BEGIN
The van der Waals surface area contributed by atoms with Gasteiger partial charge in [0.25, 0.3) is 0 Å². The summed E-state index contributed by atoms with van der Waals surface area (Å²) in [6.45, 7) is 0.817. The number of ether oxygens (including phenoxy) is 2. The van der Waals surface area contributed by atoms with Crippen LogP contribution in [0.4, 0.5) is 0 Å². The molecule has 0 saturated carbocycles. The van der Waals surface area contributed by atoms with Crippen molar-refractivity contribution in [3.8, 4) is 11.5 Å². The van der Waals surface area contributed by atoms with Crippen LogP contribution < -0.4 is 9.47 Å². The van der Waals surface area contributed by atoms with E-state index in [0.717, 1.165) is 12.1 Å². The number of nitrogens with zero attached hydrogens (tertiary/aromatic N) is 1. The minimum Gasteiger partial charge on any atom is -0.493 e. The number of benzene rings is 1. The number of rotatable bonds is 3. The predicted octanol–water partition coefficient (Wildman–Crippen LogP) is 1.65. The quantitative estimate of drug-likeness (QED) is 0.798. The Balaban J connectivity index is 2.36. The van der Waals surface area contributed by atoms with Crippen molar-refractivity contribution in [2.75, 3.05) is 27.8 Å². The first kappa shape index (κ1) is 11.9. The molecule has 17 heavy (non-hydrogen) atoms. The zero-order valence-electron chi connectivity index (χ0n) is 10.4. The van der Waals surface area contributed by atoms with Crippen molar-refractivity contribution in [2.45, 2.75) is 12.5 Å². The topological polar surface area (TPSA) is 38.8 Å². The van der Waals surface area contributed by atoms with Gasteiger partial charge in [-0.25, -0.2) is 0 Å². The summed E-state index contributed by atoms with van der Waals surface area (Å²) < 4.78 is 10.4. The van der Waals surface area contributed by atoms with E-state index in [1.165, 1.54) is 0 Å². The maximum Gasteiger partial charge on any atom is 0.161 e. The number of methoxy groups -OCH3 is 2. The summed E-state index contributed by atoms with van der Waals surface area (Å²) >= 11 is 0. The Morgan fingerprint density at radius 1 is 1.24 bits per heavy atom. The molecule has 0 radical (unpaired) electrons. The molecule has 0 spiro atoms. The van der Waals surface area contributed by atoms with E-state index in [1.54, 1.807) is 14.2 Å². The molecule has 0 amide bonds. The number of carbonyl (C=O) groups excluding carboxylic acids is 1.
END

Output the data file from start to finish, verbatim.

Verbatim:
The van der Waals surface area contributed by atoms with Gasteiger partial charge in [0.25, 0.3) is 0 Å². The summed E-state index contributed by atoms with van der Waals surface area (Å²) in [6.45, 7) is 0.817. The number of ether oxygens (including phenoxy) is 2. The van der Waals surface area contributed by atoms with Crippen LogP contribution in [0.4, 0.5) is 0 Å². The molecule has 0 saturated carbocycles. The van der Waals surface area contributed by atoms with Crippen molar-refractivity contribution in [3.8, 4) is 11.5 Å². The van der Waals surface area contributed by atoms with Crippen LogP contribution < -0.4 is 9.47 Å². The van der Waals surface area contributed by atoms with E-state index in [0.717, 1.165) is 12.1 Å². The number of nitrogens with zero attached hydrogens (tertiary/aromatic N) is 1. The minimum Gasteiger partial charge on any atom is -0.493 e. The number of benzene rings is 1. The number of rotatable bonds is 3. The predicted octanol–water partition coefficient (Wildman–Crippen LogP) is 1.65. The quantitative estimate of drug-likeness (QED) is 0.798. The Balaban J connectivity index is 2.36. The van der Waals surface area contributed by atoms with Crippen molar-refractivity contribution in [2.75, 3.05) is 27.8 Å². The first kappa shape index (κ1) is 11.9. The molecule has 17 heavy (non-hydrogen) atoms. The zero-order valence-electron chi connectivity index (χ0n) is 10.4. The van der Waals surface area contributed by atoms with Crippen molar-refractivity contribution in [2.45, 2.75) is 12.5 Å². The topological polar surface area (TPSA) is 38.8 Å². The van der Waals surface area contributed by atoms with Gasteiger partial charge in [-0.25, -0.2) is 0 Å². The summed E-state index contributed by atoms with van der Waals surface area (Å²) < 4.78 is 10.4. The van der Waals surface area contributed by atoms with E-state index in [1.165, 1.54) is 0 Å². The maximum Gasteiger partial charge on any atom is 0.161 e. The number of methoxy groups -OCH3 is 2. The summed E-state index contributed by atoms with van der Waals surface area (Å²) >= 11 is 0. The Morgan fingerprint density at radius 1 is 1.24 bits per heavy atom. The molecule has 0 radical (unpaired) electrons. The molecule has 0 spiro atoms. The van der Waals surface area contributed by atoms with E-state index in [1.54, 1.807) is 14.2 Å². The molecule has 0 amide bonds. The number of carbonyl (C=O) groups excluding carboxylic acids is 1.